This volume gathers more than one hundred letters-most of them
previously unpublished-written by Mercy Otis Warren (1728-1814).
Warren, whose works include a three-volume history of the American
Revolution as well as plays and poems, was a major literary figure
of her era and one of the most important American women writers of
the eighteenth century. Her correspondents included Martha and
George Washington, Abigail and John Adams, and Catharine Macaulay.
Until now, Warren's letters have been published sporadically, in
small numbers, and mainly to help complete the collected
correspondence of some of the famous men to whom she wrote. This
volume addresses that imbalance by focusing on Warren's letters to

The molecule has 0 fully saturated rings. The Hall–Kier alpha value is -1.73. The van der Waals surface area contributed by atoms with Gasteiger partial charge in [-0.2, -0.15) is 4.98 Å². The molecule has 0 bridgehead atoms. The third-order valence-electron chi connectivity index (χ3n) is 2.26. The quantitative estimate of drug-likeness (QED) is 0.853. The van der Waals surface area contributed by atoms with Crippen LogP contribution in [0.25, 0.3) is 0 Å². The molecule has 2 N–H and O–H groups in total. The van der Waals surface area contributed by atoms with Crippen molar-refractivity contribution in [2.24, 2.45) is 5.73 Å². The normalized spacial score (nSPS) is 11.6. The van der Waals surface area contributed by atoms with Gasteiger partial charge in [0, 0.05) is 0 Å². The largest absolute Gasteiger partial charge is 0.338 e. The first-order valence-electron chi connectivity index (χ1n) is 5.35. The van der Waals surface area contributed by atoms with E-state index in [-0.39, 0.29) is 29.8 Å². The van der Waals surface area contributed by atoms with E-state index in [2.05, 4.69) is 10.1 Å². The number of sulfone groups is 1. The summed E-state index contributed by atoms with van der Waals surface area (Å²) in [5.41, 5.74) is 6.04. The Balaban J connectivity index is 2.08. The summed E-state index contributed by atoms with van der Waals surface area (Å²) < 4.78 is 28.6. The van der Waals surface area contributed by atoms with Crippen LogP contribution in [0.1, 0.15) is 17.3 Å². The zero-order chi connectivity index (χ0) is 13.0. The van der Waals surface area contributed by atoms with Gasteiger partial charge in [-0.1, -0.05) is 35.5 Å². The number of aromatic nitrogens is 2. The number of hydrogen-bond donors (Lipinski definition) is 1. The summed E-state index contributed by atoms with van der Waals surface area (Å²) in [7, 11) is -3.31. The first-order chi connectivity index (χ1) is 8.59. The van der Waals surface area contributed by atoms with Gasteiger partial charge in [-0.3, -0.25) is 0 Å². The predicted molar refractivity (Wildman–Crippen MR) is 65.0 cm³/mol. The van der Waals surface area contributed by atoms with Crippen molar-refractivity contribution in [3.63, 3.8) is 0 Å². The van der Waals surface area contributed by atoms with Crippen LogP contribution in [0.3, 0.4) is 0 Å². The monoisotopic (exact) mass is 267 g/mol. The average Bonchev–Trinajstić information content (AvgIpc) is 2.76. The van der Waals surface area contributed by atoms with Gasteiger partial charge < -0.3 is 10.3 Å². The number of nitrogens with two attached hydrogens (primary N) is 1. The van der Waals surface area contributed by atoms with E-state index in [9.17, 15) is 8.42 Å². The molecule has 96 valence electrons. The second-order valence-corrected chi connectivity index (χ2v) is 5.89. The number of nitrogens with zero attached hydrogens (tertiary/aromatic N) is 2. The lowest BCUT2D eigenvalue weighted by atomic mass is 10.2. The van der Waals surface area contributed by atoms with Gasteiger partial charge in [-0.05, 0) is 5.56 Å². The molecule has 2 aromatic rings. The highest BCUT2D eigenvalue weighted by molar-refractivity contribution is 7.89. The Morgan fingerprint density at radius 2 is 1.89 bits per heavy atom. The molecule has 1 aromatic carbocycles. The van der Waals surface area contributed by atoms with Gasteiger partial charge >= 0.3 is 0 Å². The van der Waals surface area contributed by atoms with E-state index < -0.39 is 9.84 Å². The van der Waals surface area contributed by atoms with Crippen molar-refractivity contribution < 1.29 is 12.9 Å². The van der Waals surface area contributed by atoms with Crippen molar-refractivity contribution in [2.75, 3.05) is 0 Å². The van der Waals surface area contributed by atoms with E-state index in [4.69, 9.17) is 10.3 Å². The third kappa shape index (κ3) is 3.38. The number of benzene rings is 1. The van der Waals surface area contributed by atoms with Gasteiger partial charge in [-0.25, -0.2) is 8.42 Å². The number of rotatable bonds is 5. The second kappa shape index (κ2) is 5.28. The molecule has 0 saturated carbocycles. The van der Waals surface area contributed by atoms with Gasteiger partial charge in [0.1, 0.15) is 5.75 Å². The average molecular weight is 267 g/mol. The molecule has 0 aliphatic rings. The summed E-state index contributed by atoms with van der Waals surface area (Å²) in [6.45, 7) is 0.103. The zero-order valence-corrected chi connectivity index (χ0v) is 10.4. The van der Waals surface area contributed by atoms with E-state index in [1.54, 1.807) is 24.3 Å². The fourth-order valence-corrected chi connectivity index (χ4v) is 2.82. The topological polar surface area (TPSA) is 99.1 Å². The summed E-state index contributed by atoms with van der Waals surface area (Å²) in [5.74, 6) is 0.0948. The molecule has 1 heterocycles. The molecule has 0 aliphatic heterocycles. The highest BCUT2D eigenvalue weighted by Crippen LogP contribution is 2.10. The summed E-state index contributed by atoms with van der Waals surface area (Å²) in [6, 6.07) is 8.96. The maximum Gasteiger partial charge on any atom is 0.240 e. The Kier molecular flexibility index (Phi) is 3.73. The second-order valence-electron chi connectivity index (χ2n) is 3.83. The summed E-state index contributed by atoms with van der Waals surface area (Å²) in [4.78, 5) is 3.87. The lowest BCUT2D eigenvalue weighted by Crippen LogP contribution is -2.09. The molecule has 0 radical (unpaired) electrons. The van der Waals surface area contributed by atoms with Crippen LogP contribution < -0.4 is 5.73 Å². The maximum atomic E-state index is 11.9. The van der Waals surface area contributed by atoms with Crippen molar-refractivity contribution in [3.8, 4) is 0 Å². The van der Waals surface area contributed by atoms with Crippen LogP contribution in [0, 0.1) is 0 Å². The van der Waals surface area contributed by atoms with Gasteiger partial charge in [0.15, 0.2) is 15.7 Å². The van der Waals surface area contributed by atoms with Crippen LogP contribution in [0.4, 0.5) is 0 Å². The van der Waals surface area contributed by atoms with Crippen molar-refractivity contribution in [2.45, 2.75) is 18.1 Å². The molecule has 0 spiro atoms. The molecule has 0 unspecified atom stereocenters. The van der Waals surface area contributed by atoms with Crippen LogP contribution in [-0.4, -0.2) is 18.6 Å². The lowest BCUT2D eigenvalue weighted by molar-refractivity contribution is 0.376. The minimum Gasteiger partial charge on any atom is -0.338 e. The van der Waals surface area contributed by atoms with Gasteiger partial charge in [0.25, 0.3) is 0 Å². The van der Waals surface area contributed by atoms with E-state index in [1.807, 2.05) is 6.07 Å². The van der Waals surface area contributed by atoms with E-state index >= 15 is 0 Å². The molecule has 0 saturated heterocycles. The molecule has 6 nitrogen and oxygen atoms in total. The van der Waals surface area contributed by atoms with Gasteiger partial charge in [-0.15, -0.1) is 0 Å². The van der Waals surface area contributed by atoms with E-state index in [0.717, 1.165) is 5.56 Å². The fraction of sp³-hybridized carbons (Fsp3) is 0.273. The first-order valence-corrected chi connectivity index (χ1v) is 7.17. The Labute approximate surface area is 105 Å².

her family members and other women. As they flesh out our view of
Warren and correct some misconceptions about her, the letters offer
a wealth of insights into eighteenth-century American culture,
including social customs, women's concerns, political and economic
conditions, medical issues, and attitudes on child rearing.
Letters Warren sent to other women who had lost family members
(Warren herself lost three children) reveal her sympathies; letters
to a favorite son, Winslow, show her sharing her ambitions with a
child who resisted her advice. What readers of other Warren letters
may have only sensed about her is now revealed more fully: she was
a woman of considerable intellect, religious faith, compassion,
literary intelligence, and acute sensitivity to the historical
moment of even everyday events in the new American republic.
You do not have access to this book on JSTOR. Try logging in through your institution for access.
Log in to your personal account or through your institution.
Table of Contents
Export Selected Citations
Export to NoodleTools
Export to RefWorks
Export to EasyBib
Export a RIS file
(For EndNote, ProCite, Reference Manager, Zotero, Mendeley...)
Export a Text file